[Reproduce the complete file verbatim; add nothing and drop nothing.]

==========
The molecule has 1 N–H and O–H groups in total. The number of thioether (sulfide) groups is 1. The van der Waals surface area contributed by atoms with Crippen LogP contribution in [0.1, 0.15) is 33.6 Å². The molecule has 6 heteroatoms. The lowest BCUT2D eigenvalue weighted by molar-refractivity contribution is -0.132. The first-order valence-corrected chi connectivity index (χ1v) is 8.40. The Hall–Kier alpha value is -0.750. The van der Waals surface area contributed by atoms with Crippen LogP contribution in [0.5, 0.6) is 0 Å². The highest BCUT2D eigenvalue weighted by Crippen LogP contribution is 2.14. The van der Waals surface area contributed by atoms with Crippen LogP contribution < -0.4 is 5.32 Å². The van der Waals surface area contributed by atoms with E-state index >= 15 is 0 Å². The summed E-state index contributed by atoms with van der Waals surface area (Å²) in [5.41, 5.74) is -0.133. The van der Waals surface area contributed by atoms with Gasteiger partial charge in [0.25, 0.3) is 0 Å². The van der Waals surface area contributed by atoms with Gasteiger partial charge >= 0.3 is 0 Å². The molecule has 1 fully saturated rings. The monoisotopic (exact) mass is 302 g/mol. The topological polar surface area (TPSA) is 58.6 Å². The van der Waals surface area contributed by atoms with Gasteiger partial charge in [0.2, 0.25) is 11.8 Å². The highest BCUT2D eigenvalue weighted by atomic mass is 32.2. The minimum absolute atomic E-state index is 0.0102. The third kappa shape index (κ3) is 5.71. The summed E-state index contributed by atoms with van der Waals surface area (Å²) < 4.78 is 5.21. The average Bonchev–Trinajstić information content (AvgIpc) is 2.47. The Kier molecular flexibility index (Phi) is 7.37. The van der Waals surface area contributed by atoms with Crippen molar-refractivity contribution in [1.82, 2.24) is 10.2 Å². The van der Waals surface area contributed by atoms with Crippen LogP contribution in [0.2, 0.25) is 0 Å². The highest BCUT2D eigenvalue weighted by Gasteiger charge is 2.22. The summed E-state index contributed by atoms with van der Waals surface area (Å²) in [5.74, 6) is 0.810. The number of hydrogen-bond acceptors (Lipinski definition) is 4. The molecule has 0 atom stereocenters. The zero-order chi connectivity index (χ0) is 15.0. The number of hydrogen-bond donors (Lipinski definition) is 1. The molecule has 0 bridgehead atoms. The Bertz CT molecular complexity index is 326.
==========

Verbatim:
The molecule has 1 N–H and O–H groups in total. The number of thioether (sulfide) groups is 1. The van der Waals surface area contributed by atoms with Crippen LogP contribution in [0.1, 0.15) is 33.6 Å². The molecule has 6 heteroatoms. The lowest BCUT2D eigenvalue weighted by molar-refractivity contribution is -0.132. The first-order valence-corrected chi connectivity index (χ1v) is 8.40. The Hall–Kier alpha value is -0.750. The van der Waals surface area contributed by atoms with Crippen LogP contribution in [0.5, 0.6) is 0 Å². The highest BCUT2D eigenvalue weighted by Crippen LogP contribution is 2.14. The van der Waals surface area contributed by atoms with Crippen LogP contribution < -0.4 is 5.32 Å². The van der Waals surface area contributed by atoms with E-state index >= 15 is 0 Å². The summed E-state index contributed by atoms with van der Waals surface area (Å²) in [5.41, 5.74) is -0.133. The van der Waals surface area contributed by atoms with Gasteiger partial charge in [0.25, 0.3) is 0 Å². The van der Waals surface area contributed by atoms with Gasteiger partial charge >= 0.3 is 0 Å². The molecule has 1 fully saturated rings. The monoisotopic (exact) mass is 302 g/mol. The topological polar surface area (TPSA) is 58.6 Å². The van der Waals surface area contributed by atoms with Gasteiger partial charge in [0.2, 0.25) is 11.8 Å². The highest BCUT2D eigenvalue weighted by atomic mass is 32.2. The minimum absolute atomic E-state index is 0.0102. The third kappa shape index (κ3) is 5.71. The summed E-state index contributed by atoms with van der Waals surface area (Å²) < 4.78 is 5.21. The average Bonchev–Trinajstić information content (AvgIpc) is 2.47. The Kier molecular flexibility index (Phi) is 7.37. The van der Waals surface area contributed by atoms with Crippen molar-refractivity contribution in [1.82, 2.24) is 10.2 Å². The van der Waals surface area contributed by atoms with Crippen LogP contribution in [0.2, 0.25) is 0 Å². The highest BCUT2D eigenvalue weighted by Gasteiger charge is 2.22. The summed E-state index contributed by atoms with van der Waals surface area (Å²) in [5.74, 6) is 0.810. The number of hydrogen-bond acceptors (Lipinski definition) is 4. The molecule has 0 atom stereocenters. The zero-order chi connectivity index (χ0) is 15.0. The number of hydrogen-bond donors (Lipinski definition) is 1. The molecule has 0 bridgehead atoms. The Bertz CT molecular complexity index is 326.